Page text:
There’s no doubt that traditional content is in trouble. Theatrical box office and admissions (number of tickets sold), despite some fluctuation, have generally been flat for a number of years. The DVD business is declining, and Blu-ray may prove too little, too late. The network television business is harder than ever, and also in trouble are other traditional content industries, such as those centered on music, newspapers (as Los Angeles Times readers well know), books, and magazines. People still consume media the old-fashioned way, but fewer and fewer do so every day, especially younger people.
Why is traditional content losing its vigor? Everyone focuses on the culture of piracy, but there are other reasons as well. One is supply and demand. Demand for entertainment is relatively static, because leisure time is constant, whereas supply (online content) has grown enormously. Some of this is professional content, but even more is user-generated content (UGC). Other factors are the loss of physical form (intangibles generally seem less valuable than tangible things), the low-friction nature of the Internet (things that are easy to get cost less and lose value), and ad-supported new media business models (free things seem less valuable than those that are paid for).
Market forces are also key: Computers, Web services, and consumer electronic devices are more valuable when more content is available and, in turn, these products make content more usable by providing new distribution channels. That encourages the growth of UGC and pirated content, reducing the market share of paid professional content, and, not incidentally, increasing the sales of new technological devices and services.
All these developments have led to a migration away from paid media to UGC or pirated content. UGC is often a flawed substitute for professional content or traditional media. But that’s little comfort, because competitive goods don’t have to be perfect substitutes in order to acquire market share at the expense of established product. And, yes, in some cases, new media make money for creators and companies—but the money’s much less than it used to be. As NBC Universal’s Jeff Zucker lamented, the content industries are being forced to “trad[e] today’s analog dollars for digital pennies.”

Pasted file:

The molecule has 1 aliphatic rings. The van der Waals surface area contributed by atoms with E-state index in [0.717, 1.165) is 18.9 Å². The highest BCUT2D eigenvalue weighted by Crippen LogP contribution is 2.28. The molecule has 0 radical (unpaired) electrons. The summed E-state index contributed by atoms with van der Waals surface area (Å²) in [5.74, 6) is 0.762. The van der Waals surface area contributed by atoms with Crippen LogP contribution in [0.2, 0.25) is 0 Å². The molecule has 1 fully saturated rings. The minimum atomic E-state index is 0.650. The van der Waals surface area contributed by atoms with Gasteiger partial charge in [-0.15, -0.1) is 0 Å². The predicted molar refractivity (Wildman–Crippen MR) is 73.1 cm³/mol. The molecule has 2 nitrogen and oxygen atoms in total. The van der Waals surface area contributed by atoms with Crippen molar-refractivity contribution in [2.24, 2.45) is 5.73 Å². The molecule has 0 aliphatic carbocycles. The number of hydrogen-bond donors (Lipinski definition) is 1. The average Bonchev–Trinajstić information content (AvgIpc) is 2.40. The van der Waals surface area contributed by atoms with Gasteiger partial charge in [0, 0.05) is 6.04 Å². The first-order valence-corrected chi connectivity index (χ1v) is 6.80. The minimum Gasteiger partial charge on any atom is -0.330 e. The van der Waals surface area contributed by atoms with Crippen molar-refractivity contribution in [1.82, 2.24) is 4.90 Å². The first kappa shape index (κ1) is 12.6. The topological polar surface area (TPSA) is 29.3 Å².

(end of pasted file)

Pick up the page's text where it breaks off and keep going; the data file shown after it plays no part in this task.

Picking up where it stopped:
In contrast to the stagnation and decline of the
The entertainment industry has responded in several ways. One has been through brute-force lawsuits, such as Viacom’s pending suit against YouTube and Google (YouTube’s corporate parent) for copyright infringement related to users’ unauthorized posting of Viacom content on YouTube. See Viacom Int’l, Inc. v. YouTube, Inc., No. 1:07-CV-02103 (S.D.N.Y. filed Mar. 13, 2007). The case may settle with a blanket license to YouTube, but then again, it may go to the Supreme Court. Other such legal action includes the many demand letters and lawsuits filed by the music industry against individual users alleged to have illegally shared music via such systems as BitTorrent. These responses have been only marginally effective.
Another route has been legislative. Even before the high-profile litigation campaigns,
Another 1998 statute lengthened the term of copyright by an additional 20 years. See 17 U.S.C. §§ 301(c), 302-304. This change, though controversial, was upheld by the Supreme Court. Eldred v. Ashcroft, 537
If the studios continue to lose their grip on distribution—to become vertically de-integrated and disintermediated from their own distribution channels—they’ll be left with content as their core business. That’s a problem because, fundamentally, the economics of content creation are inferior to those of distribution. The former is an industrial process, painstaking and manual. The latter, in the digital age, is post-industrial and automated. Nothing in